The issue with social media: strangers and friends


Okay. While this is definitely a topic I’m sure has been drilled into your head by adults (don’t worry, it’s been drilled into mine too), I think that a different message comes across when it is another teenager who is saying it. With that, I’d like to briefly discuss why you shouldn’t go on Instagram or Twitter so much.

And you can take this from me. I’ve had enough Twitter stan accounts since I was twelve to know that it can be a rough place. So I’ll talk about my first issue with social media: strangers. While I defintely agree it can be a great place to connect with people who have similar interests, that’s about as far as it goes. Once you run into someone who disagrees with you, there is absolutely no civility whatsoever. People attack one another, believe that they are the only ones who will ever be in the right, and it’s easy, because it’s not face-to-face.

Sure, even if you don’t take part in the discourse (if I can even call it that), everyone has seen Twitter or Instagram fights between strangers in the comments or replies to posts. Reading these heated arguments as mere words essentially numbs the effect of the words to a reader not involved in the conversation. But to the people who the words are directed towards, it stings. It’s easy to see how this creates a cycle of people attacking one another without fully knowing or understanding the impact of the things they type.

I’ve recieved death threats for saying that I have a sister in the military. I’ve gotten suspended on Twitter because enough people reported me for saying I didn’t like a particular song from an artist. And that hurt, but it also told the people who saw these tweets that this type of reaction is okay. And the cycle continues. Basically, what I’m saying is that people are vicious online. And those who are vicious most likely received some sort of aggression themselves online at one point or another. Best way to avoid being attacked for an opinion (well, excluding the option that the people should just be nicer)? Don’t go online so much with strangers. Something bad is bound to happen that has a negative impact on your mental health.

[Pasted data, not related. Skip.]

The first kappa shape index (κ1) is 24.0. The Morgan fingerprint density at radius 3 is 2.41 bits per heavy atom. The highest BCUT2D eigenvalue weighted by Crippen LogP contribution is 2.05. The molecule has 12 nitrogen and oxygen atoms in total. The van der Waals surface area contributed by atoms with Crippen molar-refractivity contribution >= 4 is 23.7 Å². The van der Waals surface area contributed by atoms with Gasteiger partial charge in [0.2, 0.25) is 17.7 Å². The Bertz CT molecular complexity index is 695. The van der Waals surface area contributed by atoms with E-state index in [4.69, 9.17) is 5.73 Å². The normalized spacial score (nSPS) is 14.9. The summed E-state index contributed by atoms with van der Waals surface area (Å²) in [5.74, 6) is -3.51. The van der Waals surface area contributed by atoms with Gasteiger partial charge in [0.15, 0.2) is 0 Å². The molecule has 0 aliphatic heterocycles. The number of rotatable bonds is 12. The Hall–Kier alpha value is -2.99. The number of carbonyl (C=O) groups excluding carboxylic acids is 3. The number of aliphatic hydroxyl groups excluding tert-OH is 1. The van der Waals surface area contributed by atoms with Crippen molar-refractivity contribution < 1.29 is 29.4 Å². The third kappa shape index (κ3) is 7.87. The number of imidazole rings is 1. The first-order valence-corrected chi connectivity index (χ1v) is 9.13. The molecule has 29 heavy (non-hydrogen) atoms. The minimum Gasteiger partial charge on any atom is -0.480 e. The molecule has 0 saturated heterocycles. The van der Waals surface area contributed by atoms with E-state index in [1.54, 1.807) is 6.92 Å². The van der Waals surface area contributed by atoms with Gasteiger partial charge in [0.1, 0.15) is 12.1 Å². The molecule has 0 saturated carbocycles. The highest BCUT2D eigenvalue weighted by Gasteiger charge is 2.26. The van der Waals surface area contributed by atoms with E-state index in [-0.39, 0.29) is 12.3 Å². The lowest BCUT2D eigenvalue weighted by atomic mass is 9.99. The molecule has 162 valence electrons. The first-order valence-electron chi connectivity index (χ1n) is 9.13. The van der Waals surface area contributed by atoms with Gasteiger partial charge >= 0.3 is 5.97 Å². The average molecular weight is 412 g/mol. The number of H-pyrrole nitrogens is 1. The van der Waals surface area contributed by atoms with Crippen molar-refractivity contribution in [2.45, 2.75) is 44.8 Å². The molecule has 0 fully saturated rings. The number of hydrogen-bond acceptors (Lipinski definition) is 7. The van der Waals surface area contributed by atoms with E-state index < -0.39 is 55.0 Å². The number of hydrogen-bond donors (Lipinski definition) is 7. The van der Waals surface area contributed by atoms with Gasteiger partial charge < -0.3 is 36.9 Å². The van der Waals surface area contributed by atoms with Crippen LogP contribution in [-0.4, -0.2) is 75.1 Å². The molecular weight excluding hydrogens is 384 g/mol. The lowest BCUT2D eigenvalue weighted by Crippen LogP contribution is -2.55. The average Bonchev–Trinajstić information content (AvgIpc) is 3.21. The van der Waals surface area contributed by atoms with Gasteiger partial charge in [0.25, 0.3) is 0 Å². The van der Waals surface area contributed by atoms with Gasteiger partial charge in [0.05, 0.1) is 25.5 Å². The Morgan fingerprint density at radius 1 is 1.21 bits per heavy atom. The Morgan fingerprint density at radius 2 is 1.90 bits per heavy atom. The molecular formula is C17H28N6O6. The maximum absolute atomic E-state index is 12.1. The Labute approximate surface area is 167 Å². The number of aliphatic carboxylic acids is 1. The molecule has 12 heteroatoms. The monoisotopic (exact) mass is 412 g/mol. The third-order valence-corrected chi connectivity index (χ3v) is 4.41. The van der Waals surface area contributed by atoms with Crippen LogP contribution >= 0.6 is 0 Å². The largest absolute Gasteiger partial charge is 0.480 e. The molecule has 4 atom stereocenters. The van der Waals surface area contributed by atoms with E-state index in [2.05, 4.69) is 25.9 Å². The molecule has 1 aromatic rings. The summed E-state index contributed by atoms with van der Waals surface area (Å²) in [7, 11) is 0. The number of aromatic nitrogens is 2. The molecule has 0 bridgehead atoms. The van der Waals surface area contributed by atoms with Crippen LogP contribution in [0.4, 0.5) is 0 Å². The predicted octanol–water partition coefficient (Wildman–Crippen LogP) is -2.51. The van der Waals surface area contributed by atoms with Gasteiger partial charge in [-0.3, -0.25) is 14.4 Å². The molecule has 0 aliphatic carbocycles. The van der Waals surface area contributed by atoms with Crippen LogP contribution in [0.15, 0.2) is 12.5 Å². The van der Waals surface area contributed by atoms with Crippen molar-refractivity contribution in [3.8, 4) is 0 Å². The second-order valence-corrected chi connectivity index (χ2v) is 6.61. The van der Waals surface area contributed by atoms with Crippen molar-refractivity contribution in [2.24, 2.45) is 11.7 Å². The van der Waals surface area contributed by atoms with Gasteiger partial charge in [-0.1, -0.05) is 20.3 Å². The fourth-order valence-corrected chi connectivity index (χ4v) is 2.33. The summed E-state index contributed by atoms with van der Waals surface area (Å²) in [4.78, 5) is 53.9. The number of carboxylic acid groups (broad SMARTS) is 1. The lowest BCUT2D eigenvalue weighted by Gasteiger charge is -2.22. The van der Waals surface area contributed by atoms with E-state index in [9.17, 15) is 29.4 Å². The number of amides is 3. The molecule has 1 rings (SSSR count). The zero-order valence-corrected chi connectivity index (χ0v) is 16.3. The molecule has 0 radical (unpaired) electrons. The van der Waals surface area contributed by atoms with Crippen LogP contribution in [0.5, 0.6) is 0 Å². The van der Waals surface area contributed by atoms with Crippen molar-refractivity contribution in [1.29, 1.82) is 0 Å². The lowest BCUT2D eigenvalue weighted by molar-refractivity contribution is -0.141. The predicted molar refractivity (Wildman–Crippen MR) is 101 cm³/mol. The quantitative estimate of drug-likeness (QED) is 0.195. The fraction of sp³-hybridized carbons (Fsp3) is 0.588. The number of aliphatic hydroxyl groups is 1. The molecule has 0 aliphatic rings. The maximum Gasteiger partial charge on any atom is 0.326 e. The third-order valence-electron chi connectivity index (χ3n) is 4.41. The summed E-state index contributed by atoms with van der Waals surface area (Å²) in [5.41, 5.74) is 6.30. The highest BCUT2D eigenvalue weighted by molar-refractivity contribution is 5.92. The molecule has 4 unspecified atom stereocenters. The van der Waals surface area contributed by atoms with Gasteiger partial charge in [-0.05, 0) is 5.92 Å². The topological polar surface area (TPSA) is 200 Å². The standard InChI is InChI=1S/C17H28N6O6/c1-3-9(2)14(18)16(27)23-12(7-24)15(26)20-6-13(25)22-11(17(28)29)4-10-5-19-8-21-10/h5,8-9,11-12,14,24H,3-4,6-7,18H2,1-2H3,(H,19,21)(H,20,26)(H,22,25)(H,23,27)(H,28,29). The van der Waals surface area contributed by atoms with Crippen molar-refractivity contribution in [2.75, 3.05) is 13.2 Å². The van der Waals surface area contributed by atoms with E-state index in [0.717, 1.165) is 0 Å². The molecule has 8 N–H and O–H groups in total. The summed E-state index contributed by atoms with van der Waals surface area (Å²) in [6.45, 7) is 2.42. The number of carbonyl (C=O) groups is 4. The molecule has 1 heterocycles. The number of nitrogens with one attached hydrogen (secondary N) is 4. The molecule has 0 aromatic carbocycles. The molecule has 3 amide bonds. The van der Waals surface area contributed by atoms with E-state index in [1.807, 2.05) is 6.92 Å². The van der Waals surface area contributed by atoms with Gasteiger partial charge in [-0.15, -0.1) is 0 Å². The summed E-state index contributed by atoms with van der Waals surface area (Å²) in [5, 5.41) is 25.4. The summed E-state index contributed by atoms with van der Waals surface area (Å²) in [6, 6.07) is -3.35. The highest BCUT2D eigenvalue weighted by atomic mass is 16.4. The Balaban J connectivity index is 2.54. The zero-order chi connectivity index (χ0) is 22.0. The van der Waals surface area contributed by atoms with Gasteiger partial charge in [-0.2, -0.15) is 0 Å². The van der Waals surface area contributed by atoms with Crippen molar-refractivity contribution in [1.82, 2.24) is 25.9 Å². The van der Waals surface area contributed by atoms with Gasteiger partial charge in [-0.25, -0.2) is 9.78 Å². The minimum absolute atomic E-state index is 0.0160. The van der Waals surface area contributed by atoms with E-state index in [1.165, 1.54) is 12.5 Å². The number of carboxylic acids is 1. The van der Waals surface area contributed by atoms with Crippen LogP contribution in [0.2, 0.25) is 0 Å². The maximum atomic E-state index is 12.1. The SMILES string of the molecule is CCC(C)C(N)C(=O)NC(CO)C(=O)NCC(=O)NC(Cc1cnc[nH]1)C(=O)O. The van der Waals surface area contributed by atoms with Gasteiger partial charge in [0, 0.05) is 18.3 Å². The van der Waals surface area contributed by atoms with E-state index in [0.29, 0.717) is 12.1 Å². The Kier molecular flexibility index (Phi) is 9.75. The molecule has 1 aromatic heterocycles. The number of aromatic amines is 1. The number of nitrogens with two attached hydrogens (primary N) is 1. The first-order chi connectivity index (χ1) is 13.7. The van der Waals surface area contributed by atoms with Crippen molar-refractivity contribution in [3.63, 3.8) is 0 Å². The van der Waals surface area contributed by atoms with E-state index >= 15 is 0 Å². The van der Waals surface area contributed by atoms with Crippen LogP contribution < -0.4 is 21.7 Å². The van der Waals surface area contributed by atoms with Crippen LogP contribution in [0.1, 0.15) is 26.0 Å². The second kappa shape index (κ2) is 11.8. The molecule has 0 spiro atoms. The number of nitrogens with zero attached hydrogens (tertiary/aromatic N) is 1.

Now, social media with your friends. Is it better? Well, that depends on what you define as better. Being cyberbullied by people you know feels more personal, so it may hurt more. But I want to focus more on the effects of passive “bullying,” whether it may be intentional or not. 

Say you post a picture of yourself on Instagram. At the same time, so does someone else you know. They get more likes than you, and they have more people commenting on their post. You notice this, and you can justify it if they have more followers than you but….wait. They have less followers than you. So does that mean people like them more? Do people not like you?

Instagram is especially bad with this. It’s constantly comparing people to one another, and it hurts when it’s someone you know, when you think that getting more likes means they’re better.

And then there are the models on Instagram, the people with the perfect bodies and lives that are constantly shown on your feed. And it’s inevitable that you’ll start to get envious, start to look down at your body and see your own life in comparison. To hold your own self-worth to the number of double taps on a screen? It’s bad for your mental health.

While I would say the best solution is to just delete Instagram, I realize that’s not exactly feasible. So, I encourage you to go on social media just a little less. 

To me, bingeing Netflix shows are much better than mindlessly scrolling, your ego getting a little bit more hurt with each swipe.

And if this isn’t a problem for you, eventually it will be – or maybe you’re just really confident in yourself, which then I would applaud you on. Social media isn’t inherently bad, but there are definitely parts about it that are. The way to avoid those? Less exposure. Trust me, it’ll make you feel better.